Firstly, neither is sufficient on it’s own. They have different goals, different strengths and weaknesses and different constraints.
Manual Testing = Exploratory Testing = Testing = Information Gathering = Learning
Testing is the means by which we increase what we know about something. Every interaction we have with a system allows us to learn something new about it. To that end, we are all testers, we all have a certain skill-set and the variance in these skill-sets allows us all to test in a different way and learn different things about the system.
Testing lends itself to a situation in which we want to know more about something. Perhaps we have developed something new, we want to know how this new function performs in a variety of different scenarios. If we see unexpected behaviour, we want to be able to investigate and understand why this behaviour is apparent. We may have existing functions which we don’t know much about, or maybe they are about to be used in a new and different way to how they were used previously. Testing allows us to learn how these functions may perform and behave in the new situation.
Automated Testing = Automation Scripts = Scripting = Checking
On the face of it ‘Automated Testing’ performs a similar job to Manual Testing. Some actions are performed and then we decide if the system under testing is working based on some outputs. But, this is a misleadingly simplistic view. Automation cannot diagnose the cause of unexpected behaviour, it cannot adapt to new changes and adjust its’ reaction accordingly. It cannot use initiative to decide to investigate further or ignore something as a ‘false negative’.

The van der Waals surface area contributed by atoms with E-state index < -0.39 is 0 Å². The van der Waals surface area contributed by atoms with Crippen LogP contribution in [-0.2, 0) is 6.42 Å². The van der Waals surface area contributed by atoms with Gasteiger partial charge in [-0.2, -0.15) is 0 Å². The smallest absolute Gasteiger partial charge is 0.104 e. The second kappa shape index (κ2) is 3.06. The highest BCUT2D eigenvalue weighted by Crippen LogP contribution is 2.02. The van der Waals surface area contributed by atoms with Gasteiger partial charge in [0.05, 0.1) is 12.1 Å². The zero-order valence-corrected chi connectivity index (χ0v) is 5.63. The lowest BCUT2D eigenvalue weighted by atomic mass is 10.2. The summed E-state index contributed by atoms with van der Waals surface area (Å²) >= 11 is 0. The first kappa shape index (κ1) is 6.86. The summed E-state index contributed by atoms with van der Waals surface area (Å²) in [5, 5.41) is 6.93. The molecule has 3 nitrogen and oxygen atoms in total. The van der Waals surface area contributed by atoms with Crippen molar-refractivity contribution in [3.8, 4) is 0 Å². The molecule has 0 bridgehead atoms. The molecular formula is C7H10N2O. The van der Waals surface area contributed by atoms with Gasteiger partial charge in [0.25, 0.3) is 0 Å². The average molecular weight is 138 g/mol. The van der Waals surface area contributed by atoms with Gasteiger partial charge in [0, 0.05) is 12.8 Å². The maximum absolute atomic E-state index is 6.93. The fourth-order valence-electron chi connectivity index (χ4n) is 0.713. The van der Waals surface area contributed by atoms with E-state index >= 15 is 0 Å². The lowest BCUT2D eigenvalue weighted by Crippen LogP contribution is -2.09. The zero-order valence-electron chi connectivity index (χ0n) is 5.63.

Herein lies the key difference with ‘real’ testing. It does not allow us to learn anything new. It applies what we already know and validates whether or not it is still true. In other words it provides ‘change detection’.
So when an automation suite runs it can tell us one of two things:
- “One or more of my checks failed, therefore something in the system has changed”
- “All of my checks passed, therefore I could not detect any change”
One of the main weaknesses of automation is that neither of these outcomes tells us beyond doubt that the system is working satisfactorily.
Running the automation and not detecting change can give us a certain level of confidence that the system is working properly - though without testing, we cannot know for sure.Having automation run and it detect change does not necessarily mean that the system is broken. But it does highlight an area of the system which we may wish to spend additional time testing, to learn about the functions which appear to have changed.